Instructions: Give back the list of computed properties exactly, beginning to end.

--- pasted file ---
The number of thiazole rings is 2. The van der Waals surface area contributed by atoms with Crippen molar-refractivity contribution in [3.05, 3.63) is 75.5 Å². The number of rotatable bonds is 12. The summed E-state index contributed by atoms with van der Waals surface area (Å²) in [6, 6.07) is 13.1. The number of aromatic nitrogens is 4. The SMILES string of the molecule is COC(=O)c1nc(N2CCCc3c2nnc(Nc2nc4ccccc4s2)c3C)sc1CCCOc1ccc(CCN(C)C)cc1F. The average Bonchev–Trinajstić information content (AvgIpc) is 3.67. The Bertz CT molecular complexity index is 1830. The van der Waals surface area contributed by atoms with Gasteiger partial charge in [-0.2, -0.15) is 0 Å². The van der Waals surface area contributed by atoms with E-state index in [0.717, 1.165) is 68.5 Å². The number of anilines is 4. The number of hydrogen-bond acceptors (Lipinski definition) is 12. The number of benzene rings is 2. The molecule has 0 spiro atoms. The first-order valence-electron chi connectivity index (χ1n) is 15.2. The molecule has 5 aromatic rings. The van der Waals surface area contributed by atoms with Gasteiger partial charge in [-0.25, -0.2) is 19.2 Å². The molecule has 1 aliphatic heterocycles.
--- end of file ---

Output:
The number of thiazole rings is 2. The van der Waals surface area contributed by atoms with Crippen molar-refractivity contribution in [3.05, 3.63) is 75.5 Å². The number of rotatable bonds is 12. The summed E-state index contributed by atoms with van der Waals surface area (Å²) in [6, 6.07) is 13.1. The number of aromatic nitrogens is 4. The SMILES string of the molecule is COC(=O)c1nc(N2CCCc3c2nnc(Nc2nc4ccccc4s2)c3C)sc1CCCOc1ccc(CCN(C)C)cc1F. The average Bonchev–Trinajstić information content (AvgIpc) is 3.67. The Bertz CT molecular complexity index is 1830. The van der Waals surface area contributed by atoms with Gasteiger partial charge in [-0.2, -0.15) is 0 Å². The van der Waals surface area contributed by atoms with E-state index in [0.717, 1.165) is 68.5 Å². The number of anilines is 4. The number of hydrogen-bond acceptors (Lipinski definition) is 12. The number of benzene rings is 2. The molecule has 0 spiro atoms. The first-order valence-electron chi connectivity index (χ1n) is 15.2. The molecule has 5 aromatic rings. The van der Waals surface area contributed by atoms with Gasteiger partial charge in [-0.25, -0.2) is 19.2 Å². The molecule has 1 aliphatic heterocycles.